“jeen-yuhs: A Kanye Trilogy” - Act III Review
In this day of age, mental health has become a big topic over social media, and it has lost the negative stigma it has carried.
Most people encourage others to get help when needed whether that is through therapy or medicine.
Many celebrities today deal with mental illness and serve as role models for those who are dealing with the same issues.
One celebrity that is dealing with problems mentally is Kanye West. He has become very vocal about his bipolar disorder and has no shame in it.
But West has made very controversial decisions and comments during manic episodes. Because of this, he has received a lot of hate from the general public.
Act III of “jeen-yuhs: A Kanye Trilogy” sheds light on why West acts the way he does and takes viewers on another emotional rollercoaster.
In the first two acts, the audience sees West put in a lot of hard work to get signed by Roc-A-Fella records and release his debut album. He proceeds to gain a lot of fame and wins the best rap album at the Grammys.
The viewers immediately get hit with a very melancholy moment when Coodie Simmons, the cameraman and producer for the documentary, says he stopped filming West daily.
Time passes and Simmons films moments at West’s Grammy after-party after he won best rap album again for “Late Registration.”
West and Simmons have a very touching moment at the party where West speaks about how grateful he is for Simmons. This gives the audience some hope that the two will rekindle their relationship.
After some time passed, Donda West asked Simmons to film a fundraising event for the Kanye West Foundation. At the event, West gave a very inspirational speech where he said that he feels he is the greatest and everyone should feel that way too.
This is followed by a very heartbreaking moment where Donda West dies. Simmons created one of the saddest moments of the documentary by putting together a compilation of clips of Kanye West and his mother. The most tear-jerking clip is West singing his song “Hey Mama” with his mother.
A week later, West said at a concert that people keep telling him to take a break and go home. He responded to this by asking what he was going to go home to and that his mother would want him to continue to perform.
West then reaches out to Simmons and asks him to film shows for his tour. But West’s team then tells Simmons that there is no room for him.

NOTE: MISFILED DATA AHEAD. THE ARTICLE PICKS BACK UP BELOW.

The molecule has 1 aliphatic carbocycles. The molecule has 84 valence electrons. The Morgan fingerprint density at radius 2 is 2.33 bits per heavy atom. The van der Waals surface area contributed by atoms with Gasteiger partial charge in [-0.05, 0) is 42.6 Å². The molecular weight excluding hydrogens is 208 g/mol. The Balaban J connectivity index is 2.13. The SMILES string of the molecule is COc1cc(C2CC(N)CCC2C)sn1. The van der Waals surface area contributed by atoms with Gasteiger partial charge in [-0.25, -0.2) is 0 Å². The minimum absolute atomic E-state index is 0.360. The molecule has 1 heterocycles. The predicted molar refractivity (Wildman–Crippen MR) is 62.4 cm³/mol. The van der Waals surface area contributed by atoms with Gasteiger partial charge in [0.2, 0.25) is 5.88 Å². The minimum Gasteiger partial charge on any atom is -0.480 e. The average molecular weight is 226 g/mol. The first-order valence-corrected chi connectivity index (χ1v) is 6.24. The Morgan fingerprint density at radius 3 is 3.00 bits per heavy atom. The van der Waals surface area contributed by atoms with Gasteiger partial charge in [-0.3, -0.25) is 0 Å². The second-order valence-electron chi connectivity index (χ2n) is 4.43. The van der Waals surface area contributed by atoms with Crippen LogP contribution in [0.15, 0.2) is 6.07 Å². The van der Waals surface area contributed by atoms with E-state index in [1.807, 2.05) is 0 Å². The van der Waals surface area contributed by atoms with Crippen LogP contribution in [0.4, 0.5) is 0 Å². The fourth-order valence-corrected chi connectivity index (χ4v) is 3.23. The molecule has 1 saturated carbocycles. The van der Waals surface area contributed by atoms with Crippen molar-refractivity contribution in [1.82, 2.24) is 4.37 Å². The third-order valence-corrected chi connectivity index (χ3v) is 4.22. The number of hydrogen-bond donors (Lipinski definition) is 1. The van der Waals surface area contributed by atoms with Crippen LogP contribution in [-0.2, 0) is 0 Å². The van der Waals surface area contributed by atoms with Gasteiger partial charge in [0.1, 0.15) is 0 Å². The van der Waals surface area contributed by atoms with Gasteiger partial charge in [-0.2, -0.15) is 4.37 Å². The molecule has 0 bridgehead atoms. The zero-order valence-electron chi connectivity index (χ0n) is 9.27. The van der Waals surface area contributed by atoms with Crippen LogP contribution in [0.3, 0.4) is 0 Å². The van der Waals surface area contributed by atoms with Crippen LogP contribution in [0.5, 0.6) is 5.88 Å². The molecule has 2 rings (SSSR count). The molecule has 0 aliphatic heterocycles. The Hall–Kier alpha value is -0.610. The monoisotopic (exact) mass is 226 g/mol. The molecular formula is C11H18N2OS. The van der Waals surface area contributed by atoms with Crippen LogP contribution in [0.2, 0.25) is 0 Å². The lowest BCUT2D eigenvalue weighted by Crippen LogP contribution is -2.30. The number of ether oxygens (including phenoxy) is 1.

Four months later Simmons is asked to film a recording session for West, but he said that he didn’t feel welcomed in the studio and West asked him to stop filming. From this clip, you can see that West is not taking his mother’s death well at all.
The audience then sees flashes of West’s career that make them happy for West but also mad at him. This is because the flashes include West’s fame from more album releases, but it also includes West interrupting Taylor Swift at the VMAs.
The audience is then taken to the Saint Pablo tour in 2016. At this moment, viewers get scared for West because he was hospitalized after an emotional outburst on the tour, forcing him to cancel the remaining shows. This is the first appearance of West’s mental problems.
West and his team go to China to record the “KIDS SEE GHOSTS” collaboration album. During one of the sessions, West moves viewers by talking about his struggle with mental illness.
When he returns to the states, West seems to go through another manic period which is very emotional to see and angering.
This is because West makes one of his most controversial comments when he said slavery was a choice.
After seeing West perform at his Sunday Services, release “Jesus is King” and run for president, Simmons films him in the Dominican Republic.
West meets with real estate partners, and you can see he is mentally unwell. He rambles on and makes comments that make no sense. The documentary ends with West finishing the album at Mercedes-Benz Stadium and his listening parties there.
The final installment of the documentary takes viewers on an emotional journey. Just like in the previous acts, West is put into a negative light at some points. But there’s also moments where the audience can’t help but feel bad for West because of his struggles.
West’s drive and his hard work make anyone watching feel ecstatic when he succeeds because he has that underdog mentality.
But West distancing from Simmons is one of the main things that doesn’t sit well with the audience.
This documentary also explains the controversial decisions he makes. His actions can’t be completely excused by his bipolar disorder, but viewers can see what he is going through and sympathize with him.
“Awakening” is a fitting title for this act of the documentary because West is learning to deal with his mental illness for the first time.
Realizing you have mental issues is an awakening as it explains why you feel the way you do.
It is also an awakening for viewers, as they get an inside look at what someone in a manic episode goes through.
The ending is very open-ended because West has so much life ahead of him. He must learn to live with his mental illness and can continue to grow as an artist.
Jayson O’Connell is a third-year majoring in broadcast journalism. To contact him, email firstname.lastname@example.org